The many meanings of the Thai word 'na'

Thai speakers say this word at least a hundred times a day, but its meaning is hard to pin down

The particle นะ ná is extremely common in spoken and informal Thai, at least as much so as any of the polite particles. It's used to make a sentence sound gentler, softer or more persuasive, when expressing opinions or making statements looking for approval or agreement, when making compliments or encouraging statements, and to make commands, requests, criticisms and warnings seem less abrupt. ná can be considered almost mandatory in requests and warnings, unless you want to sound particularly forceful.

Given it's wide range of uses, you'll almost never go wrong including ná in a sentence if it seems appropriate to do so. Be a bit wary of over-usage though, as if you say it every other sentence it will make your speech quite repetitive sounding.

Please wait a moment
รอ สักครู นะ ครับ
ror sàk kroo ná kráp
wait - just - moment - ná - kráp
ná here makes the request sound more polite.
We walked quite a long way (didn't we?)
เรา เดิน มา ไกล เหมือนกัน นะ
rao dern maa glai mĕuan gan ná
we - walk - come - far - quite - ná

ná here shows you're seeking the agreement of the listener. In a sense this makes it similar to "didn't we ? isn't right ?", although it's not as direct a question as that and doesn't require a response from the listener.
You have to take your medicine on time (ok?)
คุณ ต้อง กิน ยา ให้ ตรงเวลา นะ
kun dtông gin yaa hâi dtrong way-laa ná
you - must - eat - medicine - at - on time - ná
ná softens the sound of the command, making it more informal and less like an order. In this sense, it's similar to ending a sentence with "...., ok ?" in English
Sorry that I made you worry
ขอโทษ นะ ที่ ทำให้ ต้อง เป็นห่วง
kŏr tôht ná têe tam hâi dtông bpen hùang
sorry - ná - that - cause - have to - worry
ná makes the apology sound more persuasive.
This is your last chance
โอกาสสุดท้าย แล้ว นะ
oh-gàat sùt táai láew ná
chance - final - already - ná
ná makes the warning sound less severe.
I think it's not bad also.
ฉัน คิดว่า มัน ก็ ไม่เลว นะ
chăn kít wâa man gôr mâi leo ná
i - think that - it - also - not bad - ná
ná makes the opinion expressed sound gentler and less abrupt, and shows a sense of seeking approval with others.
Buy this for me please....please....please
ซื้อ ให้ หน่อย นะ ... นะ ... นะ
séu hâi nòi ná ... ná ... ná
buy - for - nòi - ná
ná makes the request more persuasive, and corresponds to "please" here.

"Na" in questions

When used at the end of a question, ná is asking for information previously given to be repeated. This is most commonly encountered in the idiomatic อะไรนะ a-rai ná ("Pardon ? ; Sorry, what was that ?", literally "what - ná"), but has broader uses too.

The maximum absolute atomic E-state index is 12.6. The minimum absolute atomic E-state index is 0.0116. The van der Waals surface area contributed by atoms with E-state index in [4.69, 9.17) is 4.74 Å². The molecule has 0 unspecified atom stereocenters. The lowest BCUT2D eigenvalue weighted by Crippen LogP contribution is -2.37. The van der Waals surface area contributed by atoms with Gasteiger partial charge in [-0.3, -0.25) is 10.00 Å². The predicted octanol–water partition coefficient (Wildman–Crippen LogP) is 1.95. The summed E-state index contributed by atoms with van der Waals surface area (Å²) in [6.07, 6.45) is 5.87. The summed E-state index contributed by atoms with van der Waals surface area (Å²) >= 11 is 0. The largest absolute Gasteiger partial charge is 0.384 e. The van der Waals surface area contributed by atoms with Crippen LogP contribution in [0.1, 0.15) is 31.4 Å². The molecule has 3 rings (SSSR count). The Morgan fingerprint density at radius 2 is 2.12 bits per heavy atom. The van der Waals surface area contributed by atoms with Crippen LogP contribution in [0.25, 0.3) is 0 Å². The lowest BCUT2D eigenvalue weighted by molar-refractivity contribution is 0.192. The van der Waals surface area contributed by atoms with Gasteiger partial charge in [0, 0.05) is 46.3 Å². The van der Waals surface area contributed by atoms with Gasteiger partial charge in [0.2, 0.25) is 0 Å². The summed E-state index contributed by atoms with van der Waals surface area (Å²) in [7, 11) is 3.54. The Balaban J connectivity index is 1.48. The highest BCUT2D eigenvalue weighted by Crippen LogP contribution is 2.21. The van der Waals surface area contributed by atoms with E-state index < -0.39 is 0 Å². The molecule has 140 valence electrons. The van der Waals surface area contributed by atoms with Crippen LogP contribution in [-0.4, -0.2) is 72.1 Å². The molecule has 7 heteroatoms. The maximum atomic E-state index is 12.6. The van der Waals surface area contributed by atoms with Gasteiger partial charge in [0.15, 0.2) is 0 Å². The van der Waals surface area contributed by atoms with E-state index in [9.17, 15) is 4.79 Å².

What did you say his name was again ?
เขา ชื่อ อะไรนะ kăo chêu a-rai ná
he - name - what - ná

Which province did you say you were from again ?
คุณ เป็น คน จังหวัด อะไรนะ kun bpen kon jang-wàt a-rai ná
you- ARE - person - province - what - ná

Where did you say you bought it again ?
คุณ ซื้อ มัน ที่ไหน นะ kun séu man têe năi ná
you - buy - it - where - ná

For Confirmation

ná has another use as a confirmation particle when asking for agreement with a statement just made. Its usage in this case can be thought of being similar to that of ใช่ไหม châi măi ("is that right ? ; is that correct ?"). Note that using ná may be a bit ambiguous, as the listener can't always be sure whether the ná is making the statement into a question or just being used to make it sound gentler.

You're ok, right ?
เธอ ไม่เป็นไร นะ ter mâi bpen rai ná
you - are ok - ná

So there's no problem, right ?
ไม่มี ปัญหา นะ mâi mee bpan-hăa ná
not have - problem - ná

You're really sure of that ?
คุณ แน่ใจ นะ kun nâe jai ná
you - sure - ná

As a filler word

With a slight change of tone, nâ is used as a "filler word" after the topic of the sentence, in a corresponding way to how some English speakers do with "right" or "you know".

You, right, you're lucky to have got that kind of job.
คุณ น่ะ โชคดี นะ ที่ ได้ งานแบบนั้น kun nâ chôhk dee ná têe dâai ngaan bàep nán
you - nâ - lucky - ná - that - get - work - like - that
Back then, right, life was hard for us
ตอนนั้น น่ะ · พวกเรา ลำบาก มากเลย dton-nán nâ · pûak rao lam-bàak mâak loie
that time - nâ - we - in difficulty - a lot

The distinction between ná and nâ is very blurred though, and they're often used interchangeably as are the less common หน่ะ nà and หนะ nà. As with ค่ะ and ครับ , the vowel may be lengthened from a short vowel to a longer น๊า náa sound, which makes it sound more informal/persuasive (not that the normal ná is formal anyway!). This is most common when náa is the last word in a short sentence, such as ขอบคุณ น๊า kòp kun náa ("thank you") or ไปก่อน น๊า bpai gòn náa ("bye").


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